For 10 years, Karen Cotugno of The Salvation Army worked with homeless families including at one of the city's largest family shelters, Carlton House (a former Best Western Hotel near JFK Airport) and eight years with the Department of Homeless Services as a program analyst. In 2013, she returned to The Salvation Army, at the Franklin Avenue Armory Women's shelter, an intake and assessment shelter. She's now deputy director of Social Services Administration with the organization. She shared her perspective, derived from an obvious dedication to helping people along with an informed view of the political, economic and social threads of the current crisis. The hardcore homeless population with mental illness and substance abuse travels the route between jail, hospitals, streets and, at times, shelters. The surge in homelessness has been met with increased oversight and guidelines despite insufficient resources to address the growing needs. I learned about performance targets at shelters and the work done to move families out of the system. A good staff actively involves residents in programs, has relationships with brokers to assist in finding suitable apartments, and push clients to get services and support.
Asking her about food made me feel silly, but then again, eating is an essential human function, never mind the intangible significance of meals. The Salvation Army contracts with Whitson's Culinary Group, a Long Island based food service company, which counts schools, healthcare, corporations and emergency dining among its clients. While it doesn't list shelters on its website, their menus follow Health Department guidelines regarding analysis of calories, fat, saturated fat, trans fat, cholesterol, fiber and protein (as were the menus at BRC).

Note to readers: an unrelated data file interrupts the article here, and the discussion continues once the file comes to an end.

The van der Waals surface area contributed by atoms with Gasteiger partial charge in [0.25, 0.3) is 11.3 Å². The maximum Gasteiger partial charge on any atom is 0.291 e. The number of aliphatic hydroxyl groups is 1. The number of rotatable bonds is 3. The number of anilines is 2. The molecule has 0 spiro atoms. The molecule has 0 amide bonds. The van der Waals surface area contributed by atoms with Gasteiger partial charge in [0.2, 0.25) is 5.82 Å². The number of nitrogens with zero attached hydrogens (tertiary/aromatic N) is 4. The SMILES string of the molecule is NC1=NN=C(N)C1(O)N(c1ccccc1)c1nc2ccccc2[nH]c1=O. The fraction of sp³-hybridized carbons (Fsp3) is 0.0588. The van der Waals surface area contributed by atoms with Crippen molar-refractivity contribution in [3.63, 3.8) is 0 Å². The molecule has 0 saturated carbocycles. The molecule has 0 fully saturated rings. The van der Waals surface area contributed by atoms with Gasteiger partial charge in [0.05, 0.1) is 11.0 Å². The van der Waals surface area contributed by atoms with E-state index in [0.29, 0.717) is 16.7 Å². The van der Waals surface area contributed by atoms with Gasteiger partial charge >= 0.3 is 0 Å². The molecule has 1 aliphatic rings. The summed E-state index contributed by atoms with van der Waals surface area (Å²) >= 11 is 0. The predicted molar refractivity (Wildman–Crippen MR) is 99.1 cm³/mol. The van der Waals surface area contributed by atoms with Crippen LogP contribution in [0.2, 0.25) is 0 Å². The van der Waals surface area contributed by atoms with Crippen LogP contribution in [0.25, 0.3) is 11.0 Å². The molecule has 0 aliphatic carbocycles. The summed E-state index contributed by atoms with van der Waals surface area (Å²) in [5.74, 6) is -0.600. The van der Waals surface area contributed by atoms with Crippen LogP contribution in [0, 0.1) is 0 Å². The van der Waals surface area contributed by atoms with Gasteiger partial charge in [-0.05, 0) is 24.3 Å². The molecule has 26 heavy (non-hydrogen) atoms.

If given a magic wand, Karen would make supportive housing available and affordable (read, subsidized). Here is where the economics of the situation started to overwhelm me: the cost of renting rooms/property for shelter at premium pricing; the cost of emergency services and the cost of the overall exorbitant and unaffordable system. What are the different scenarios that might mitigate homelessness, what are those costs? The city shoulders 73 percent of the cost for single adults while the federal government foots 58 percent of the cost for sheltering families.
The Coalition for the Homeless is an incredible resource for information; advocacy; direct support to the homeless while providing a measure of transparency on the subject we wish would go away. Their website reports the monthly count of the homeless population, broken down by families and single adults. They championed the landmark Legal Aid case that established the right to shelter for homeless adult men (Callahan v. Carey, settled in 1981), which is unique to New York City. The coalition's program director, Tim Campbell, talked easily about food in the shelter system. "It is important for everyone," he said, to highlight its connection to the ability to respond to immense challenges when you are homeless. "How much sleep, how much food. Diet makes you feel. Tastier food feels good." He outlined the hierarchy of needs starting with shelter and stability but connected the general outlook directly to what you eat. This population has enormous health issues -- from diet-related disease to obesity and chronic physical illness. Processed and carb heavy food is poison -- and there is great variation in what shelters serve despite DOH guidelines.
Not all shelters provide food and the expanded (and growing) use of hotels means no on-site meals. These residents need to access food stamp allowances to shop, which sounds OK but for the fact that families in crisis are not shoppers or cooks like you and me.
We talked for a long time and I am deeply grateful for the education and insight. Tim would use his magic wand exactly like Karen -- to provide affordable housing with support services.
In the end, this story does not have a conclusion. Homelessness is not new and is perhaps unavoidable. But how we address it and what role each of us plays in finding solutions is a test of who we are. And -- what is on a plate is in a very small way a measurement of our humanity.
This piece was originally published in Our Town.